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Russia Angered by US Talk of Magnitsky List Expansion

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Russia’s Foreign Ministry reacted angrily Friday to statements from US officials this week that Washington could expand the so-called Magnitsky List, a blacklist freezing the US assets and imposing travel bans on alleged Russian rights abusers.

MOSCOW/WASHINGTON, July 12 (RIA Novosti) – Russia’s Foreign Ministry reacted angrily Friday to statements from US officials this week that Washington could expand the so-called Magnitsky List, a blacklist freezing the US assets and imposing travel bans on alleged Russian rights abusers.

“We have explained repeatedly that the “war of blacklists” started by Washington is unquestionably a dead end, dooming Russian-US relations to fruitless confrontation,” the ministry said in a statement.

The ministry statement came in response to US Senate testimony given Thursday by Victoria Nuland, who has been nominated to become deputy US secretary of state, and Daniel Baer, US President Barack Obama’s nominee for the post of US ambassador to the Organization for Security and Cooperation in Europe (OSCE).

Both Nuland and Baer told the Senate Committee on Foreign Relations that they support adding more names to the blacklist as stipulated under the Magnitsky Act, a US law enacted in December to target Russians that Washington considers complicit in the 2009 death of whistleblowing lawyer Sergei Magnitsky, as well as other Russians accused of rights abuses.

“My bureau has been involved in producing the first list, and we do see it as an ongoing project and we plan to add names to the list,” Baer, who currently serves as US deputy assistant secretary of state, said in response to a question from Sen. John McCain, a fierce Kremlin critic.

In April, Washington released the names of 18 officials targeted by the Magnitsky Act sanctions and said a handful of other Russians had been placed on a classified sanctions list in the interests of US national security.

This list incensed Russia, which issued its own blacklist of 18 US officials described by Moscow as having been connected with the US’s infamous Guantanamo Bay detention camp in Cuba or as having violated the rights of Russians abroad.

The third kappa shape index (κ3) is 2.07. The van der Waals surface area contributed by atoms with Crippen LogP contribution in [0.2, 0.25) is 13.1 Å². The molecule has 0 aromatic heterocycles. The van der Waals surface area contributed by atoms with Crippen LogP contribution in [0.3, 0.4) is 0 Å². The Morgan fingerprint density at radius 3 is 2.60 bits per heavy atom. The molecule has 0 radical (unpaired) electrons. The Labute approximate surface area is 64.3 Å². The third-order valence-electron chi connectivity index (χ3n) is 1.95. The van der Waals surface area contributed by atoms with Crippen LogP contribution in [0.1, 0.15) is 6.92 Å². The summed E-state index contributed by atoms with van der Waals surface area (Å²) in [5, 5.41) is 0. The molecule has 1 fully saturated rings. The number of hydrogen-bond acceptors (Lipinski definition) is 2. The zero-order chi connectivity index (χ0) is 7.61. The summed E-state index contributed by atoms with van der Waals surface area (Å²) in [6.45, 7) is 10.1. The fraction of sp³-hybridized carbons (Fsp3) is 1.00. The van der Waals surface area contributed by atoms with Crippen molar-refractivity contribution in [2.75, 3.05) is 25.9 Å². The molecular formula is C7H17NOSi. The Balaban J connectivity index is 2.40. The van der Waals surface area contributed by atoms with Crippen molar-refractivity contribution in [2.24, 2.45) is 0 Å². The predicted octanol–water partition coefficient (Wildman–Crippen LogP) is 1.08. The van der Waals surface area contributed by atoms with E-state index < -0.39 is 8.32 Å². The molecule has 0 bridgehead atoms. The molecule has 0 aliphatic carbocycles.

Nuland, a former US State Department spokeswoman nominated by Obama to become assistant secretary of state for European and Eurasian affairs, told Thursday’s hearing that the Magnitsky blacklist would be expanded as necessary.

“Our work on the list is ongoing and we will add names as we are able to,” Nuland said.

In its statement Friday, the Russian Foreign Ministry accused the Obama administration of being cowed by “rabid Russophobes” on Capitol Hill like McCain and Sen. Benjamin Cardin, a co-author of the Magnitsky Act, and said Moscow would respond to an expanded Magnitsky List by adding more US officials to its own blacklist.

The ministry suggested Friday that US officials tied to a secret government surveillance program exposed last month by fugitive former US intelligence contractor Edward Snowden could be added to the Russian blacklist.

“There is no shortage of candidates for our current ‘Guantanamo List,’ especially taking into account the recent high-profile disclosures about mass-scale US Congress-sanctioned violations by US special services of the privacy of telephone conversations and correspondence all over the world, including the infringement of the corresponding rights of Russians,” the ministry said.

 

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